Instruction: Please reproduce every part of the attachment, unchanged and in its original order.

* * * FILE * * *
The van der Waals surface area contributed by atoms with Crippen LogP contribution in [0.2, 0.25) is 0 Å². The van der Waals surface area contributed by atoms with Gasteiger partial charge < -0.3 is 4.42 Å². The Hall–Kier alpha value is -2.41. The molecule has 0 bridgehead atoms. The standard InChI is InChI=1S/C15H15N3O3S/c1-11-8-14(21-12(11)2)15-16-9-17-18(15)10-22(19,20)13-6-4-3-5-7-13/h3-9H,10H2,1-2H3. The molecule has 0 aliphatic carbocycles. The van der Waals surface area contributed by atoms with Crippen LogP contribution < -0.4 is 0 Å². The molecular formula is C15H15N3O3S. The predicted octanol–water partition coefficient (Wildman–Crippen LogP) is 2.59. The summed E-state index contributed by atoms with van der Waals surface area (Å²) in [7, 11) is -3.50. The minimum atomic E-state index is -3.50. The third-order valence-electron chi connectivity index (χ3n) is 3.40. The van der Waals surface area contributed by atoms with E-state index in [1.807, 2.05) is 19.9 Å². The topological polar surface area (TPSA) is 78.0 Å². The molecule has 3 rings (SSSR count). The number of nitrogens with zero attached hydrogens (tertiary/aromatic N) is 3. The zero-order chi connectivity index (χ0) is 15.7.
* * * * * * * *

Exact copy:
The van der Waals surface area contributed by atoms with Crippen LogP contribution in [0.2, 0.25) is 0 Å². The van der Waals surface area contributed by atoms with Gasteiger partial charge < -0.3 is 4.42 Å². The Hall–Kier alpha value is -2.41. The molecule has 0 bridgehead atoms. The standard InChI is InChI=1S/C15H15N3O3S/c1-11-8-14(21-12(11)2)15-16-9-17-18(15)10-22(19,20)13-6-4-3-5-7-13/h3-9H,10H2,1-2H3. The molecule has 0 aliphatic carbocycles. The van der Waals surface area contributed by atoms with Crippen LogP contribution < -0.4 is 0 Å². The molecular formula is C15H15N3O3S. The predicted octanol–water partition coefficient (Wildman–Crippen LogP) is 2.59. The summed E-state index contributed by atoms with van der Waals surface area (Å²) in [7, 11) is -3.50. The minimum atomic E-state index is -3.50. The third-order valence-electron chi connectivity index (χ3n) is 3.40. The van der Waals surface area contributed by atoms with E-state index in [1.807, 2.05) is 19.9 Å². The topological polar surface area (TPSA) is 78.0 Å². The molecule has 3 rings (SSSR count). The number of nitrogens with zero attached hydrogens (tertiary/aromatic N) is 3. The zero-order chi connectivity index (χ0) is 15.7.